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AFGROW | DTD Handbook

Handbook for Damage Tolerant Design

  • DTDHandbook
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    • Sections
      • 1. Introduction
      • 2. Fundamentals of Damage Tolerance
      • 3. Damage Size Characterizations
        • 0. Damage Size Characterizations
        • 1. NDI Demonstration of Crack Detection Capability
          • 0. NDI Demonstration of Crack Detection Capability
          • 2. NDI Capability Evaluation for Cracks
          • 3. NDI Capability Evaluation for Corrosion
            • 0. NDI Capability Evaluation for Corrosion
            • 1. Corrosion Metrics
            • 2. Corrosion Specimen Selection and Design
            • 3. Example of Evaluating the Capability of an Eddy Current Inspection to Detect Hidden Corrosion in Lap Joints
        • 2. Equivalent Initial Quality
        • 3. Proof Test Determinations
        • 4. References
      • 4. Residual Strength
      • 5. Analysis Of Damage Growth
      • 6. Examples of Damage Tolerant Analyses
      • 7. Damage Tolerance Testing
      • 8. Force Management and Sustainment Engineering
      • 9. Structural Repairs
      • 10. Guidelines for Damage Tolerance Design and Fracture Control Planning
      • 11. Summary of Stress Intensity Factor Information
    • Examples

Section Corrosion Specimen Selection and Design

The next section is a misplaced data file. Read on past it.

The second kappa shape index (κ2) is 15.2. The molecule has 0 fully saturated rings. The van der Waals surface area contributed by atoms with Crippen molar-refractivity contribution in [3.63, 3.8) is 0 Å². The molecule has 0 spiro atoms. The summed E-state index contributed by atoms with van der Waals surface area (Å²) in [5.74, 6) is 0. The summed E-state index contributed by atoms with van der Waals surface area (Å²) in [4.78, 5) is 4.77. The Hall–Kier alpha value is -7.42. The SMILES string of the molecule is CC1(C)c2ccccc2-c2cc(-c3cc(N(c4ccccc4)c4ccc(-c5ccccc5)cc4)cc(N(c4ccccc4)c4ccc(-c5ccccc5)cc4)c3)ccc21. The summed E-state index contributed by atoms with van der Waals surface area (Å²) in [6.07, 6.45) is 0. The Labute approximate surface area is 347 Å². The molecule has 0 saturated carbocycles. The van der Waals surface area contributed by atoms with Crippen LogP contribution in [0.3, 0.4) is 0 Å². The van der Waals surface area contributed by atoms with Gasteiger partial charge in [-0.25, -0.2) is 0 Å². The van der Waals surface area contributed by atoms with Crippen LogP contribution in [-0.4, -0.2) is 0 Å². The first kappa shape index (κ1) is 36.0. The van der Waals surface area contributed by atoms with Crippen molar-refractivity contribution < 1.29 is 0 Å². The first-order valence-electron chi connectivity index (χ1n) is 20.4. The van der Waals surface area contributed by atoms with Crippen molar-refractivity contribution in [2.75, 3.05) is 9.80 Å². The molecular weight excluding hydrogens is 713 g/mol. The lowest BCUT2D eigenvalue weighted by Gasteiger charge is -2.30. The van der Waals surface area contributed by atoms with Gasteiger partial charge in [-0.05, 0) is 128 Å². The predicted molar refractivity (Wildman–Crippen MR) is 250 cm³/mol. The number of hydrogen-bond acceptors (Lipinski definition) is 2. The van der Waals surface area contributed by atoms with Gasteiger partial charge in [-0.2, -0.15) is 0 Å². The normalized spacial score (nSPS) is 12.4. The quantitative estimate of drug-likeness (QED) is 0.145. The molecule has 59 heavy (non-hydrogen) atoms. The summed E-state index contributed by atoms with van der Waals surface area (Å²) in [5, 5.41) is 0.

In the case of a crack detection assessment, representative cracks can be grown quite successfully in the laboratory.  Since methods of corrosion growth are not well established, most notably for hidden corrosion, at present it is necessary to include real aircraft pieces with real corrosion in the specimen sets to be used in NDI capability demonstrations.  Finding specimens with appropriate levels of corrosion is not a trivial problem.  Potential specimens can be obtained from obsolete aircraft and from depots.  While such specimens may contain real corrosion, they are not necessarily representative for a particular application.  Further, a “good” NDI system for detecting hidden corrosion would be needed to select the specimens with varying degrees of corrosion damage.  On the other hand, this situation does not eliminate the need for engineered and manufactured specimens.  These specimens provide a level of control not available with the aircraft specimens.  The type, location, and size of the defect (as measured by the chosen metric) can be controlled.  The particulars of the engineered specimens must be determined from the specific metric chosen and the application.  For thickness loss between layers, engineered specimens might include machined out areas of various depths and lateral dimensions. Experiment objectives also impact specimen designs.  For example, a spatial resolution test would require a specially designed and manufactured specimen.